TSO Certifications:Here To Stay, For Now

Straightforward and costly, product certification via FAA TSO remains an international standard. But broad STC approvals are lowering costs.

Digging deeply into the installation data for Garmin’s new GTR200B comm radio got us thinking about the requirement of TSO certification. With autopilots and primary EFIS systems being approved without a TSO, but instead via AML-STC (approved model list supplemental type certificate), are the days of TSO approval coming to an end? Garmin-a company that cranks out a lot of them in short order-says no. You don’t have to dive far into the regulations to see why.

The GTR200B, like most Garmin avionics aimed at the LSA and experimental market, doesn’t have a TSO and it doesn’t have an STC, pretty much killing it for Part 23 certified aircraft. And yes, a retrofit comm radio requires some form of certification. The TSO process remains the most common way to get there. It’s a vigorous and expensive approval process that can drag along.

As an example, TKM Avionics in Scottsdale, Arizona, is long-delayed releasing its MX155 next-gen digital replacement radio as it keeps feeding R&D cash to the TSO process. The TKM name is no stranger to the industry; the original company built certified VHF radios as early as the 1980s.

We asked Garmin for a lesson in product certification as it relates to the TSO, and it led us to a slew of regulatory jargon that’s worth sharing. Garmin’s Bill Stone pointed out some pretty specific wording in the regulations, reiterating that as a replacement or modification article (no matter how basic its functions are) the product’s design does need to be FAA approved. Additionally, the manufacturer of the article has to be a holder of an FAA production approval. The TSOA (technical standard order authorization) is still the most accepted means for doing so.

It’s ALL In The Regs

For starters, 14 CFR 21.8, which covers the approval of articles, states that if an article is required to be approved under this chapter, it may be approved with a PMA (parts manufacturing approval), under a TSO, in conjunction with type certificate procedures for a product or in any other manner approved by the FAA.

The FAA’s 14 CFR 21.9 deals with replacement and modification articles and has pretty specific language even when it comes to production. It says, in part, that if a person knows, or should know, that a replacement or modification article is likely to be installed on a type-certificated aircraft (maybe it’s a Piper Arrow, as one of many plain-vanilla examples), the person may not produce that article unless it is produced under a type certificate or under an FAA production approval.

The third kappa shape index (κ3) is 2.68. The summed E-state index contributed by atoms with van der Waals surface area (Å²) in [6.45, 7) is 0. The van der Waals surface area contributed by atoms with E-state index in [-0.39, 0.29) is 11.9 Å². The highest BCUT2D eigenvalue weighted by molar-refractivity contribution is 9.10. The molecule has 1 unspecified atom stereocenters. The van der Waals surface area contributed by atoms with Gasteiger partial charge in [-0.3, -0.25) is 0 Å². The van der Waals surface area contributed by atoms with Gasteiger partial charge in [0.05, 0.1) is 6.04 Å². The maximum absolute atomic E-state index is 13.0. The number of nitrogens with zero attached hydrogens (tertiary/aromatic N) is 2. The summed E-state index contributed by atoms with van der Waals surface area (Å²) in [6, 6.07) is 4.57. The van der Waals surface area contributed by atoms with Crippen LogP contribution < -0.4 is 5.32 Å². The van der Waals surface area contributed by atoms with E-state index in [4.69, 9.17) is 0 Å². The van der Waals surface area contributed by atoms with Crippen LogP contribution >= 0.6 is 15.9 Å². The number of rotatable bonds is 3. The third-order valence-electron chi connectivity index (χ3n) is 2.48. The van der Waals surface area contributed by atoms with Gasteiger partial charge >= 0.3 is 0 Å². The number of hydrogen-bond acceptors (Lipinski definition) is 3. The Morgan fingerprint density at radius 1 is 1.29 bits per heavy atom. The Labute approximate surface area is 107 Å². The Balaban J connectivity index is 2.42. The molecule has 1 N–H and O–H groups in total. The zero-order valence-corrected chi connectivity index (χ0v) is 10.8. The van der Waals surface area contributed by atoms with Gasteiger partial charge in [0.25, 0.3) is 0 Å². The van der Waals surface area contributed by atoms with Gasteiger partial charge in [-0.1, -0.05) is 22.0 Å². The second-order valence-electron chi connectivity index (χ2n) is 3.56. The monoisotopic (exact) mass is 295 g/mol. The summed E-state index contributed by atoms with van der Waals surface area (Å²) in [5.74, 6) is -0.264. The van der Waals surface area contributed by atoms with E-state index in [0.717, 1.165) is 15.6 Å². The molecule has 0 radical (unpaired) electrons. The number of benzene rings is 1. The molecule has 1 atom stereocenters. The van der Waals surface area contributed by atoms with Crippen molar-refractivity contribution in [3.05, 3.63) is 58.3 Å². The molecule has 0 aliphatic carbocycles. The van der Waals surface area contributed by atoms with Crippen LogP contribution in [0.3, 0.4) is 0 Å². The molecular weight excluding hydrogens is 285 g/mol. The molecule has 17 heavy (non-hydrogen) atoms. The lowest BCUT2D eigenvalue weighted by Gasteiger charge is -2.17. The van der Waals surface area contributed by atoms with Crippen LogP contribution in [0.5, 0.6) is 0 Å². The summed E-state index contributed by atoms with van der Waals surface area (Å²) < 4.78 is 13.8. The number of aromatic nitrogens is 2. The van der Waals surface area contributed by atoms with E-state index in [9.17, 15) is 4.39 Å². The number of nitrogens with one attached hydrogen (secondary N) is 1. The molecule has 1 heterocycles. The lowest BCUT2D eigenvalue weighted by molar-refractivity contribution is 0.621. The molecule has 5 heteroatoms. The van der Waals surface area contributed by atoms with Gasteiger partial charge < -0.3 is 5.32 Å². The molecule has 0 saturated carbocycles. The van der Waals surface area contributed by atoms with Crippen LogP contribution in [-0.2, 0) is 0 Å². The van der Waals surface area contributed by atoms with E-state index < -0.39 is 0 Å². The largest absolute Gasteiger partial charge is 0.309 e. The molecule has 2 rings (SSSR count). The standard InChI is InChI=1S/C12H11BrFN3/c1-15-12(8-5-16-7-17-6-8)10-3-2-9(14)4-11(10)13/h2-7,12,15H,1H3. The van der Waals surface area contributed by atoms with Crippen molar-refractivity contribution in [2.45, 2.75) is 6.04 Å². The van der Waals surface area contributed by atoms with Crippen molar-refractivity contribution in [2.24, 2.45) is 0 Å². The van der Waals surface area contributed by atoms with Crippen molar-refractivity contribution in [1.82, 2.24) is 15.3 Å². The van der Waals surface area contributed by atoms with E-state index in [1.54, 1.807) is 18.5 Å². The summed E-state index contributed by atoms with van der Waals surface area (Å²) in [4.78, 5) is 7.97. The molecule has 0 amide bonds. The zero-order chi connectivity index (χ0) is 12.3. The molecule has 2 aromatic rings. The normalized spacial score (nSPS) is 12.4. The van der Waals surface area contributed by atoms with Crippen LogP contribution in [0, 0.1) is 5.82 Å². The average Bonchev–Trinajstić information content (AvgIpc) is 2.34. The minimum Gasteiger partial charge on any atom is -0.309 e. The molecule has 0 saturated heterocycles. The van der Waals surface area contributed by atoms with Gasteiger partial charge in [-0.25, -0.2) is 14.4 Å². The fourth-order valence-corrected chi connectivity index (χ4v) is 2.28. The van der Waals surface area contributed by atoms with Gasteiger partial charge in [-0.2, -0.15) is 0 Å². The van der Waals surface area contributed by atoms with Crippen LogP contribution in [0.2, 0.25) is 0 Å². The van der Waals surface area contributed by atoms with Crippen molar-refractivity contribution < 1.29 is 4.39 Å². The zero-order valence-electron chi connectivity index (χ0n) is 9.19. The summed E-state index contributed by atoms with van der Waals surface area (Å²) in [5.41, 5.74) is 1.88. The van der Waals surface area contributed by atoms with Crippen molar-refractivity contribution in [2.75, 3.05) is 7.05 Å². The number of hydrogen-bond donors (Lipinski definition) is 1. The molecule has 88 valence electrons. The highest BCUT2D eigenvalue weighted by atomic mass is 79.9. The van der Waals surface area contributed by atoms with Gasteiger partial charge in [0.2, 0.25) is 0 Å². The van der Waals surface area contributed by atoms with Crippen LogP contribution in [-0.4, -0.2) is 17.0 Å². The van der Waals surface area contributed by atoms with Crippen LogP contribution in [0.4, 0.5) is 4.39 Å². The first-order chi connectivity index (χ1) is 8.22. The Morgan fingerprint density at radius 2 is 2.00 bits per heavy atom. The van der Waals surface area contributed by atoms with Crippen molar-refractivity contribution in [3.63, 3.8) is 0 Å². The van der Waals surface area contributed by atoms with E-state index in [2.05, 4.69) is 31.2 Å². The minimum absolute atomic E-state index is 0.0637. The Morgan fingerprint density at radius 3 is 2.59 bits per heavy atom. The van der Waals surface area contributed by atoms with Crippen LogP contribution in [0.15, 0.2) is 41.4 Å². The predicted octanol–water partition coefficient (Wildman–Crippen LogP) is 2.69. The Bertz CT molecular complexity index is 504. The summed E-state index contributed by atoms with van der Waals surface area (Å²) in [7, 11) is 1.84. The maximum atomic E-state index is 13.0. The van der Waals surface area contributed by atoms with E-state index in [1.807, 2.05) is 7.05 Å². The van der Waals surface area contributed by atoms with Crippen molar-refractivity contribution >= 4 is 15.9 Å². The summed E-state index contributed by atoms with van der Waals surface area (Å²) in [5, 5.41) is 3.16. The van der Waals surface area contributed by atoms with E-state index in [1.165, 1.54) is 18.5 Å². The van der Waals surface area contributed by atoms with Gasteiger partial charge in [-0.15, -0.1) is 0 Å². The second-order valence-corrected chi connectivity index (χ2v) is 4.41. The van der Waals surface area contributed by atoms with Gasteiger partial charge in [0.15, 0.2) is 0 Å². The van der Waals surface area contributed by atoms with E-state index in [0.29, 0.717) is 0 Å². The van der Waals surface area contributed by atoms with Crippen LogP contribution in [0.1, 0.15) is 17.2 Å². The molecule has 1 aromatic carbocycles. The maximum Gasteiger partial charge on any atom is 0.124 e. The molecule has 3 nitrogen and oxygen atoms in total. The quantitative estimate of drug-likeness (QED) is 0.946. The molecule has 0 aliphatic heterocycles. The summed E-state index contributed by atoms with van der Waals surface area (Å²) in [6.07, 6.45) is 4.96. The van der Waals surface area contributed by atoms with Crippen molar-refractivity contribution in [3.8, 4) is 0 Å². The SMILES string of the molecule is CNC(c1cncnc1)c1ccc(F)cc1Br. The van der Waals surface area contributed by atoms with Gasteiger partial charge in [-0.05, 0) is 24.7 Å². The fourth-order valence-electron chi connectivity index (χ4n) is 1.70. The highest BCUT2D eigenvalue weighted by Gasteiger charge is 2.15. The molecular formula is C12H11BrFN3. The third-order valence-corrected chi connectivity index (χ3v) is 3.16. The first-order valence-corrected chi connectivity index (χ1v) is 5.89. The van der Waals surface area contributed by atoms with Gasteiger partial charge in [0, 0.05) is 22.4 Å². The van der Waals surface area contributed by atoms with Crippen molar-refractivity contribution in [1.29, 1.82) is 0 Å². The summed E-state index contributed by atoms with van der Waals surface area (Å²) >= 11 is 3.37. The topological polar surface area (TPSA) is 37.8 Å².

Garmin pointed out that the rules in CFR 21.9 pretty much answer our question of why the non-TSO’d GTR200B radio is off-limits to Part 23 certified aircraft. To comply with this regulation, Garmin has to state that the product is not suitable for installation in a type-certified aircraft. It’s not just about U.S. regulations, either.

The TSO is an internationally recognized approval basis, so it allows for export and installation of the product in aircraft under the jurisdiction of civil aviation authorities other than the FAA. And the regs aren’t all about aircraft.

Since a VHF comm radio contains a transmitter, there needs to be a method for what’s called Spectrum Agency approval. In the United States, that’s the FCC.

Garmin said that a TSO provides a pedigree for bilateral acceptance of the FAA/FCC Spectrum approval in most countries around the world. Lacking a TSO, a manufacturer would have to submit for Spectrum approval for a VHF transmitter in every country it intended to sell the product, in addition to every country where the product may get used.

A Mix of TSO and STC Approvals

A few years ago Dynon Avionics and EAA (Experimental Aircraft Association) started the industry-changing trend of sidestepping the TSO process in favor of a broad AML-STC with the D10A primary EFIS. Since then, we’ve seen several major products (including EFIS and autopilots from Garmin, Aspen and TruTrak) approved for certification in type-certified aircraft despite not having a TSO. While we think that trend will continue, don’t expect the TSO to go away any time soon.

Larry Anglisano
Editor in Chief Larry Anglisano has been a staple at Aviation Consumer since 1995. An active land, sea and glider pilot, Larry has over 30 years’ experience as an avionics repairman and flight test pilot. He’s the editorial director overseeing sister publications Aviation Safety magazine, IFR magazine and is a regular contributor to KITPLANES magazine with his Avionics Bootcamp column.